Plucky tales from the “tea bag”
I first met Beverly towards the end of 2010 and heard about her exciting plans to re-start a tea plantation in Sri Lanka. I have a particular soft spot for Ceylon tea, having sourced some excellent teas from my own travels there, so I was keen to follow her progress and thought eteaket’s followers might be too. So without further ado, here’s the first installment of Beverly’s Ceylon tales…. we’ll keep you updated with her progress and hope to be able to bring you some of the first teas in the not too distant future.
Plucky tales from the ‘tea bag’
I never thought that Beverly was a particularly difficult name to pronounce but here in Sri Lanka no matter how many times I try to book a taxi or introduce myself to someone, after several fruitless attempts of slowly saying “my name is Beverly, Bev..erly, B..E..V..E..R..L..Y” I always end up finally stating in a terrible Bollywood accent that my name is “Beverly Hills” which guarantees the response “ah yes Beverly Hills, very good name”
And here I am living and working on a tea estate in the mountains where at the other extreme I am also known as the “tea bag” just to bring me back down to earth!
I originally came to Sri Lanka as a VSO volunteer having decided to pull out of my last job working with a Spanish company developing international markets and running the UK side of the business. I wanted a new challenge and most of all wanted to push myself out of my comfort zone and into the unknown. I may have 20 odd years of business development and although I thought I knew a fair bit about development my time with VSO taught me more than I could ever have imagined. I ended up arriving here during the long running civil war and a few days before the LTTE attempted to bomb the financial centre and managed instead to blow up the tax office!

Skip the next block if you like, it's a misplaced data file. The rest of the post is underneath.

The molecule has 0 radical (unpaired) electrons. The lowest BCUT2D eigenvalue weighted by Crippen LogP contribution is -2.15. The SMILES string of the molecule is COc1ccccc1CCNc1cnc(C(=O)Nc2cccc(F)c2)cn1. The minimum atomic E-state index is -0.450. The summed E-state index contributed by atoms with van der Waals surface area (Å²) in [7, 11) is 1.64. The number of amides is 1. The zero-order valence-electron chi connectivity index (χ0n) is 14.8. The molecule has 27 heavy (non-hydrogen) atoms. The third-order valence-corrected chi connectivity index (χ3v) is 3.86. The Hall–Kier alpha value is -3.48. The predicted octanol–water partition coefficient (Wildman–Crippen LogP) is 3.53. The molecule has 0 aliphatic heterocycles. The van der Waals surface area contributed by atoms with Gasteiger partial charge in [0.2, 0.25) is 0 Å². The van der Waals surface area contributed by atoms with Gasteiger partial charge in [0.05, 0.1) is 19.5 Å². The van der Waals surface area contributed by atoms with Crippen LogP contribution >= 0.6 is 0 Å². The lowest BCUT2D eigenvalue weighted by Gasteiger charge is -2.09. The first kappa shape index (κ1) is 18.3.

Local children at Vessak (New Year) who stopped me in order to give me gifts of cake and juice and my colleagues at Moneragala Chamber of Commerce.
I ended up living and working 9 hours by bus away from Colombo in Moneragala with a rural chamber of commerce and local farmers developing small agri-businesses. As the only “foreigner” in the area I was something of a novelty and wherever I went everyone wanted to know “where are you from, where are you going and are you married?” Living alone in a small village house with my own well, a bucket for a washing machine, burning my own rubbish and daily power cuts was in its self challenging. Moneragala is one of the poorest districts in Sri Lanka with most families living on less than $2 a day and yet whenever I visited anyone I would always teeter home with my motorbike loaded up with all kinds of gifts.
Completely out of the blue, a very dapper individual turned up at the chamber looking for information about the area for a report he was writing for the local government. This turned out to be Simon who is one of the owners of the Tea Estate. After spending a day with me as his guide he kindly invited me to the farm. Needless to say the lure of a weekend in the coolness of the hills, the promise of beer and hot showers saw me heading up to Amba on practically the next bus!